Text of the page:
Lots of education news -- but the biggest might be from Houston (where they're suing to stop evaluation) and NYC (where they just got a 18 percent/9 year deal). Locally, there are going to be some hearings about SE high schools (as there should be, right?) and there's another proposal from CTU to raise some taxes but not property taxes. Take a look -it's all below.
Aldermen seek hearings on selective high schools' admissions process Chicago Sun-Times: ... federal judge's 2009 decision to lift a 1980 consent decree that had required Chicago Public Schools to be desegregated with no school being more...
For Blacks, the Class Ladder Is Much Steeper Chicago Magazine: A Chicago Fed study suggests that to go up the income ladder (and avoid falling), blacks require more educational attainment than whites.
Chicago Teachers Union: New taxes to fix pensions--but not higher property taxes WBEZ: The Chicago Teachers Union is rolling out a plan they say will help solve the teachers pension crisis. CTU leaders say their proposals would raise much-needed money for the cash-strapped retirement fund that covers the city's educators. The fund is just under 50 percent funded. A Chicago Public Schools spokesman called those ideas "not a responsible solution."
Man shot along Safe Passage route in Englewood, 2 others shot in West Pullman Chicago Tribune: Safe Passage routes, the streets identified by the Chicago Public Schools as the safest paths to and from schools for students, are supervised around
How Chicago is using psychotherapy to fight crime — and winning Vox: BAM consists of weekly hour-long sessions with groups of no more than 15 high school boys (the average instructor-student ratio is 1 to 8).
Houston Teachers' Union Is Latest to Turn to the Courts to Fight Evaluation ... Wall Street Journal: Unions in Florida, New York, New Mexico, Colorado and Tennessee have also filed.
Houston Union Sues District Over 'Value Added' Evaluations TeacherBeat: A federal suit against the Houston district's use of "value added" highlights the increasing pushback against new evaluation system--raising tough questions for districts, researchers, and unions alike.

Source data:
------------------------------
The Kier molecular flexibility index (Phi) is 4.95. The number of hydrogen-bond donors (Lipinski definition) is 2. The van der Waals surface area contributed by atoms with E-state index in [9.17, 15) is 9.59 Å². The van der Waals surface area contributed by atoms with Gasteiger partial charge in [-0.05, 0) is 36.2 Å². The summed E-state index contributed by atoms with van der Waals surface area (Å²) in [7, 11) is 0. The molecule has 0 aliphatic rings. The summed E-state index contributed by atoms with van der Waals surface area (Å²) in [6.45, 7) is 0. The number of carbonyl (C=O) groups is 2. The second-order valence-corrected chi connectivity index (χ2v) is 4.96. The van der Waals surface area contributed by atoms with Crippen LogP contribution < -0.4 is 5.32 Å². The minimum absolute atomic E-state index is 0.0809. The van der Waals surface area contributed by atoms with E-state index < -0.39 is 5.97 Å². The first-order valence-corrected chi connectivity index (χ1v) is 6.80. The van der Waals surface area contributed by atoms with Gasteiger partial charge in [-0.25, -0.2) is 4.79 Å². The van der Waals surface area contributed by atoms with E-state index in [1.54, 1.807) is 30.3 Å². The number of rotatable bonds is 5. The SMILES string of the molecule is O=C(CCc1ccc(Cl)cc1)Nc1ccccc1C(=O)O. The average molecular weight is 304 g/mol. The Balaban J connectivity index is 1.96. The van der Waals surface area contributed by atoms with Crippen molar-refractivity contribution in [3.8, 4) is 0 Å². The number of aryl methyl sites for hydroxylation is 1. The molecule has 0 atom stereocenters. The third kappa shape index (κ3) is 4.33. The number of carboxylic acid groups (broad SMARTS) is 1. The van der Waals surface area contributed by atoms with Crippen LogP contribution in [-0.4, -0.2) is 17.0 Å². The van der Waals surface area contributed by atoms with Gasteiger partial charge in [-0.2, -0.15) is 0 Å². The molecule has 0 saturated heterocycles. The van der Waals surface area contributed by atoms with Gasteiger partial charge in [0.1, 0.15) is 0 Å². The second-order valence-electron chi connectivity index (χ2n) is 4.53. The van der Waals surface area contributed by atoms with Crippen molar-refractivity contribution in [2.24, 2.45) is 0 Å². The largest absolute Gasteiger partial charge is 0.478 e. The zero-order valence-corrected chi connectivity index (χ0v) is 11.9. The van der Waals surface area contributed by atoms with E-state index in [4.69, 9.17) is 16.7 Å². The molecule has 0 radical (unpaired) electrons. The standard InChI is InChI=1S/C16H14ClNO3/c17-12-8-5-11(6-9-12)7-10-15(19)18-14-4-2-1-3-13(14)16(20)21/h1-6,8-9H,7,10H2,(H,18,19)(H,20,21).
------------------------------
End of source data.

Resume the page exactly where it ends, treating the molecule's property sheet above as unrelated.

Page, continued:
Ending 5-Year Dispute, New York Reaches Deal With Teachers Union NPR: Teachers in the largest public school system in the country had been working without a contract since 2009. Mayor Bill de Blasio called it a "landmark" labor deal. See also EdWeek, Chalkbeat, NYT, WNYC.
New York parents opt out of high stakes tests Marketplace: Parents’ groups estimate about 1,000 kids in New York City won’t be taking the Common Core assessments this year. Statewide, it’s about 35,000. Those numbers are hard to verify and they represent just a tiny fraction of the total number of kids sitting down for the math tests this week.
D.C. charter school board releases data on waiting lists, open slots Washington Post: There are still more than 2,000 spots open at D.C. charter schools for the 2014-2015 school year, but most of the available seats are in low-and mid-performing schools, according to data that the D.C. Public Charter School Board released Thursday.
At Success Academy schools, high-octane test prep leaves nothing to chance ChalkBeat: Teachers had been taught the proper way to hand out tissues during the test (pass the student a new sheet first, then use a second sheet to grab the used tissue). They knew to set their classroom temperatures to between 66 and 70 degrees, and to call each student’s family every evening before a test to remind them of the next morning’s exam.
Federal Waivers, an Advocacy Group, and Teacher Evaluations: A Michigan Story State EdWatch: Michigan lawmakers are upset with an advocacy group for invoking NCLB waivers in discussions about teacher-evaluation bills under consideration.
Obama Taps Former OMB Aide for Key K-12 Policy Post PK12: Gordon is currently a guest scholar at the Brookings Institution. But from 2009 to 2013, Gordon wore a number of different hats at the Office of Management and Budget, including acting deputy director, executive associate director, and associate director for human resources.
Florida Advances Tuition Aid for Children Brought to U.S. Illegally NYT: The legislation’s passage is a sign that Florida’s conservative Legislature and Republican governor are intensifying efforts to woo Hispanic voters.
Dept. of Education names 55 colleges facing sexual assault investigations PBS NewsHour: The release came two days after a White House task force promised greater government transparency on sexual assault in higher education. Going forward, the department said, it will keep an updated list of schools facing such an investigation and make it available upon request.
Textbook Rental Company Turns To Late-Night Food Orders To Sell Investors BuzzFeed: Not unlike many old school media companies that are preaching a gospel of digital first, Rosensweig wants to do the same for Chegg, lately referring to his company as a "student-first connected learning platform." In addition to rented textbooks, the company is now offering study materials, internships, college match programs, and, yes, even a discount food-ordering service.
A computer program to write your essays Marketplace: A writing professor at MIT has developed a computer program that writes a college essay in one second, after you input a few key words and it actually scores pretty well on an online grading system meant for actual human student writing.
Police: Teen plotted to kill family, bomb schools Seattle Times: Authorities said Thursday that they prevented an "unimaginable tragedy" by foiling a teenager's elaborate plot to kill his family and bomb the junior and senior high school in the southern Minnesota city of Waseca.